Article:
The Shack-Hartmann technique is an evolution of the Hartmann screen test. Platt and Shack give an excellent review of the history behind this technique and its application to the eye.1 The Hartmann screen test was employed in the early 1900s to test the quality of large astronomic telescope mirrors.2,3 In this test, a wooden board with a series of holes is placed over the surface of a telescope mirror (Fig. 6). The wooden board acts as a mask that takes light from a distant point, creating individual pencils of light on reflection from the mirror. These pencils converge toward the mirror focus. Photographic plates are inserted on either side of the focus to record the pattern of spots created by the pencils. Knowing the separation between the photographic plates and the positions of the spots on the plate allows for rays to be drawn between the two plates. High-quality mirrors have rays that all cross at the same point, whereas poor-quality mirrors have rays that cross the axis of the mirror at all different points, as shown in Figure 6. In the late 1960s, Shack and his colleagues developed the modern day version of the Shack-Hartmann sensor.4 The original application of the technology was to measure the aberrations caused by atmospheric turbulence to improve the quality of observation from ground-based telescopes. In the modern-day system, Shack replaced the mask with an array of tiny lenses to improve light-gathering capacity and to record wavefront slope directly. In the early 1990s, Liang and colleagues5 applied the Shack-Hartmann technique to the eye, and it is this configuration that makes up most of the commercially available systems (Fig 7). The Shack-Hartmann system is an example of outgoing aberrometry. A narrow beam of light is directed into the eye and forms a small point of light on the retina. This light scatters off the retina and emanates out of the eye. A lenslet array intercepts the emerging wavefront. In the aberration-free case, shown on the left in Figure 7, plane wavefronts emerge from the eye. Each tiny lenslet intercepts a portion of the wavefront that is flat and is traveling in the direction of the axis of the lenslet. The lenslet focuses the light down to a point, and the result is a grid of uniformly spaced spots at the back focal points of the lenslets. In the aberrated case, shown on the right in Figure 7, the emerging wavefront is no longer planar, but instead takes on a complex shape. Each individual lenslet in this case intercepts a small portion of the aberrated wavefront that is approximately planar over the aperture of the lenslet. However, the wavefront can be tilted with respect to the lenslet axis. The light will still focus to the rear focal plane of the lenslet, but the spot location will be shifted because of the wavefront tilt. The resulting spot pattern for an aberrated wavefront is a distorted grid of spots. By comparing the deviation in spot locations between the aberrated and the ideal wavefronts, the wavefront slope and ultimately the wavefront shape can be recovered.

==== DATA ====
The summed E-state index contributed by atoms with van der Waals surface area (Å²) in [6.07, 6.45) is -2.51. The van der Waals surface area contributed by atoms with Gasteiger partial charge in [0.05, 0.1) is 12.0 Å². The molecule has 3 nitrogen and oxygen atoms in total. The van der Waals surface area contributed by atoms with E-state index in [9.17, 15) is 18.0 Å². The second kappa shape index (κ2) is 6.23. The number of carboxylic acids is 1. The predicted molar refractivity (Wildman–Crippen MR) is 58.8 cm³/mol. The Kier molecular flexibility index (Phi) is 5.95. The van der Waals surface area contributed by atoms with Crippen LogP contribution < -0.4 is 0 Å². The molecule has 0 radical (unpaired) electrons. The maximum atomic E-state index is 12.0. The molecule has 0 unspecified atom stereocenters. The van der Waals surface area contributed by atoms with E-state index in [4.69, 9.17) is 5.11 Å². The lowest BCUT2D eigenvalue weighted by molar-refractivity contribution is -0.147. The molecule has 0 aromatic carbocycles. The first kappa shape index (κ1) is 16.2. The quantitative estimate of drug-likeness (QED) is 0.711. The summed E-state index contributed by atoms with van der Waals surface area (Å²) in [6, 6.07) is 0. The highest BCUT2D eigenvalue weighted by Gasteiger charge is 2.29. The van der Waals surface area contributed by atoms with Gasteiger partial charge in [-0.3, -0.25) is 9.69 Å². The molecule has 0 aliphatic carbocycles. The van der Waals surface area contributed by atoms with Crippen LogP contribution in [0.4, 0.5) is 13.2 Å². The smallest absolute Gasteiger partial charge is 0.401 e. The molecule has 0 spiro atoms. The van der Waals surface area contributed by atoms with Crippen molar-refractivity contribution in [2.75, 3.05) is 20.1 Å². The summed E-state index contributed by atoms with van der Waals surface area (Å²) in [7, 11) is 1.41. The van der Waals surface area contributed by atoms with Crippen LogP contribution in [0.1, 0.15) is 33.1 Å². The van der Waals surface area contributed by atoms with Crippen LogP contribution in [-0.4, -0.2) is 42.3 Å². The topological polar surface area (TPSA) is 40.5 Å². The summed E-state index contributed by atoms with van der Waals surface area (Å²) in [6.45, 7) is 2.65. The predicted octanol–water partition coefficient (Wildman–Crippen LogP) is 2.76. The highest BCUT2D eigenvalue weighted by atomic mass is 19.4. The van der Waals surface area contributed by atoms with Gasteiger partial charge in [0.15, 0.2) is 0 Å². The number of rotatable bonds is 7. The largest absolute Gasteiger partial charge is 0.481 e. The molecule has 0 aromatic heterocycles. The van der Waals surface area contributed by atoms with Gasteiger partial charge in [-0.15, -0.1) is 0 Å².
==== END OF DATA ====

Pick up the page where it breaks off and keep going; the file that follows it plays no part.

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Jul 10, 2016 | Posted by in OPHTHALMOLOGY | Comments Off on The Optics of Wavefront Technology